Digital Attackers Abusing SendGrid to Steal Account Credentials
Malicious actors are launching digital attack campaigns that abuse SendGrid in an effort to steal victims’ account credentials.
A Look Inside Three Attack Attempts
Zix | AppRiver spotted three attack attempts abusing SendGrid that arrived between the end of August and the end of September 2020.
The first attack email arrived on August 25 with the subject line “New login location detected,” and it stole branding from Amazon.com to trick the recipient into thinking they were receiving a message from the e-commerce platform about a new login attempt on their account.
To support this ruse, the malicious actors behind this campaign used spoofing techniques to make their attack email appear as though it were coming from AMZ.SUPPORT@amazon.com—a fake support email which convincingly referenced Amazon’s official domain.
In reality, the email originated from an email account associated with parentcircle.in, an online community for individuals living in India to find and share parenting tips.
The attack email prompted the recipient to review the login attempt by clicking on an “Update Now” button embedded in their message.
Hovering over this button revealed a URL consisting of a SendGrid domain and a unique subdomain. Together, these elements culminated in the campaign redirecting the recipient to a phishing landing page designed to steal their Amazon account credentials.
Just a day after it detected the fake Amazon email, Zix | AppRiver came across a similar imposter message from PayPal.
Those responsible for this campaign followed the same formula as the operation described above. They used spoofing techniques to trick the recipient into thinking that the attack email had originated from email@example.com—just one character away from PayPal’s genuine email address firstname.lastname@example.org. However, this email also originated from an email account affiliated with parentcircle.in.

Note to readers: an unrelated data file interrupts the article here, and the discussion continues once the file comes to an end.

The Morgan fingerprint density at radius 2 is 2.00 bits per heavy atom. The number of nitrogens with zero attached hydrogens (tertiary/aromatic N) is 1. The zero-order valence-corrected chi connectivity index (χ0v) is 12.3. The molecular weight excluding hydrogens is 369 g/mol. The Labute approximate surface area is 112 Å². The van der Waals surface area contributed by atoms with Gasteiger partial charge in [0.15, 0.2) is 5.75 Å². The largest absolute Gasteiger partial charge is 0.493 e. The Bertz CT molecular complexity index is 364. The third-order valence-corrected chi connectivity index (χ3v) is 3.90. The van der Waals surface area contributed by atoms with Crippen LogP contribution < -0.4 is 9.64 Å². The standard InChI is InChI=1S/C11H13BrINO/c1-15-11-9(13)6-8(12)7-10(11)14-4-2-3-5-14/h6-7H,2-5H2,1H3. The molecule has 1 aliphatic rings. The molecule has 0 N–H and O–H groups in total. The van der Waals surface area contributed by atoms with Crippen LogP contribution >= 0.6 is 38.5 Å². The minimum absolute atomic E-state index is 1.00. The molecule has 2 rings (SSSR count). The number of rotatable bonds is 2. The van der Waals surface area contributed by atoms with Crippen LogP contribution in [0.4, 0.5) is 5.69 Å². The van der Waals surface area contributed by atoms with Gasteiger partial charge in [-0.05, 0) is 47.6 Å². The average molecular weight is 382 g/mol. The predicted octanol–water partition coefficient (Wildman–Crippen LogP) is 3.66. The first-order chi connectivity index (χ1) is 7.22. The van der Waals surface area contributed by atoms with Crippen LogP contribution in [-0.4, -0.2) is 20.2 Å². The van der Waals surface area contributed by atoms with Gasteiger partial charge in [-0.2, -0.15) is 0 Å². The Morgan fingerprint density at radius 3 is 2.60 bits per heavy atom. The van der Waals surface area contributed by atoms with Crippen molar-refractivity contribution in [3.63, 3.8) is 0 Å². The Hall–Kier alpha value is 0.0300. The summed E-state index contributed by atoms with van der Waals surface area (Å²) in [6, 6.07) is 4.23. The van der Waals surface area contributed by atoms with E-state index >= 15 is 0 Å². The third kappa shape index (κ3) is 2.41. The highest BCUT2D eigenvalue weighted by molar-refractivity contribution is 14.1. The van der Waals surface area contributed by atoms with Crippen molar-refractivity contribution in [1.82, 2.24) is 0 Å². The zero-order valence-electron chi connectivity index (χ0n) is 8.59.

In this case, the attack email informed the recipient that they would have limited access of their PayPal account until they signed in and verified their information.
The message claimed that the recipient could rectify the issue by clicking on a URL that would redirect them to support.paypal.com. But the link didn’t send them to an official PayPal page. Instead, it sent them to a phishing landing page that used a SendGrid domain along with a unique subdomain to avoid detection by email filters.
At the end of September 2020, Zix | AppRiver came across the third and final attack email of its kind. The message used personalization tactics, including a subject line which read “Re: David, office meeting,” to lull the recipient into a false sense of security. It also addressed the recipient by their first name in the actual body of the email.
For this attack, the malicious actors masqueraded as an HR outsource specialist named “Brooke” working at WorldPac, a wholesale distributor of OE parts for import and domestic vehicles. Brooke claimed that she had attempted to call David twice in the same day and stated that she needed to debit his payroll in the next few hours. She then directed him to view a customer complaint by clicking a link.
Like the other two attacks described above, this attack’s URL contained a SendGrid domain and a unique subdomain for the purpose of stealing the recipient’s account credentials.
Defending against Attacks Leveraging SendGrid
The three attack attempts described above highlight the need for organizations to defend themselves against email-based attacks. They can do so by investing in an email solution that scans incoming messages for malicious IP addresses, attack campaign patterns and other indicators of threat behavior. This analysis should occur in real time so that legitimate pieces of correspondence can reach their intended destination.